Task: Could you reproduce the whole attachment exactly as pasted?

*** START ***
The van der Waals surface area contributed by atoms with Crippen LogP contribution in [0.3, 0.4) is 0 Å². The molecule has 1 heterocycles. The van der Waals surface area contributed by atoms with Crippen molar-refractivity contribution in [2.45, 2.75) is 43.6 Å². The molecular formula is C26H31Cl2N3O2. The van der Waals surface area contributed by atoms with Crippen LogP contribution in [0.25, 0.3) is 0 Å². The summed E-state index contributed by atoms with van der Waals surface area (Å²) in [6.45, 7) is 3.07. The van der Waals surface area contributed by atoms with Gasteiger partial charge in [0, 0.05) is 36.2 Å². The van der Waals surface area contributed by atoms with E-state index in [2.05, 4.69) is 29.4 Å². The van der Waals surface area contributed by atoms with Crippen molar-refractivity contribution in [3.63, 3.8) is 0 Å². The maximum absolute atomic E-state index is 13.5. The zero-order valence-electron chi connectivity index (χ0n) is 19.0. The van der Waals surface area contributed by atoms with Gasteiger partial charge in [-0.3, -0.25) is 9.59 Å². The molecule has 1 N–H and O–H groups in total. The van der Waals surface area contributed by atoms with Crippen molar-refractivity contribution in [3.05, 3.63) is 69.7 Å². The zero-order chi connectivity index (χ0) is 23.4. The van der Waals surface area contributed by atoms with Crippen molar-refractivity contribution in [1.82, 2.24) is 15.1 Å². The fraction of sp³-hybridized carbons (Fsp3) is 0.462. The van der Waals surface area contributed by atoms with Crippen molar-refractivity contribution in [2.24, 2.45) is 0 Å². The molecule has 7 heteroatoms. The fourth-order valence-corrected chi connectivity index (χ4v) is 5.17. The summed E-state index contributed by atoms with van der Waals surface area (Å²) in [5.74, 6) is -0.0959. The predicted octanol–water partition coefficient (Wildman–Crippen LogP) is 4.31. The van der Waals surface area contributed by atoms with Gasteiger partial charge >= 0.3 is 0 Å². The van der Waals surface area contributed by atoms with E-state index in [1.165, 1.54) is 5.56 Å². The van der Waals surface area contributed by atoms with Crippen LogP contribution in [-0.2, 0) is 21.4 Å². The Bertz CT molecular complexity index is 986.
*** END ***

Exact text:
The van der Waals surface area contributed by atoms with Crippen LogP contribution in [0.3, 0.4) is 0 Å². The molecule has 1 heterocycles. The van der Waals surface area contributed by atoms with Crippen molar-refractivity contribution in [2.45, 2.75) is 43.6 Å². The molecular formula is C26H31Cl2N3O2. The van der Waals surface area contributed by atoms with Crippen LogP contribution in [0.25, 0.3) is 0 Å². The summed E-state index contributed by atoms with van der Waals surface area (Å²) in [6.45, 7) is 3.07. The van der Waals surface area contributed by atoms with Gasteiger partial charge in [0, 0.05) is 36.2 Å². The van der Waals surface area contributed by atoms with E-state index in [2.05, 4.69) is 29.4 Å². The van der Waals surface area contributed by atoms with Crippen molar-refractivity contribution in [3.63, 3.8) is 0 Å². The maximum absolute atomic E-state index is 13.5. The zero-order valence-electron chi connectivity index (χ0n) is 19.0. The van der Waals surface area contributed by atoms with Gasteiger partial charge in [-0.3, -0.25) is 9.59 Å². The molecule has 1 N–H and O–H groups in total. The van der Waals surface area contributed by atoms with Crippen molar-refractivity contribution in [3.05, 3.63) is 69.7 Å². The zero-order chi connectivity index (χ0) is 23.4. The van der Waals surface area contributed by atoms with Crippen molar-refractivity contribution in [1.82, 2.24) is 15.1 Å². The fraction of sp³-hybridized carbons (Fsp3) is 0.462. The van der Waals surface area contributed by atoms with Crippen molar-refractivity contribution in [2.24, 2.45) is 0 Å². The molecule has 7 heteroatoms. The fourth-order valence-corrected chi connectivity index (χ4v) is 5.17. The summed E-state index contributed by atoms with van der Waals surface area (Å²) in [5.74, 6) is -0.0959. The predicted octanol–water partition coefficient (Wildman–Crippen LogP) is 4.31. The van der Waals surface area contributed by atoms with Gasteiger partial charge >= 0.3 is 0 Å². The van der Waals surface area contributed by atoms with E-state index in [1.165, 1.54) is 5.56 Å². The van der Waals surface area contributed by atoms with Crippen LogP contribution in [-0.2, 0) is 21.4 Å². The Bertz CT molecular complexity index is 986.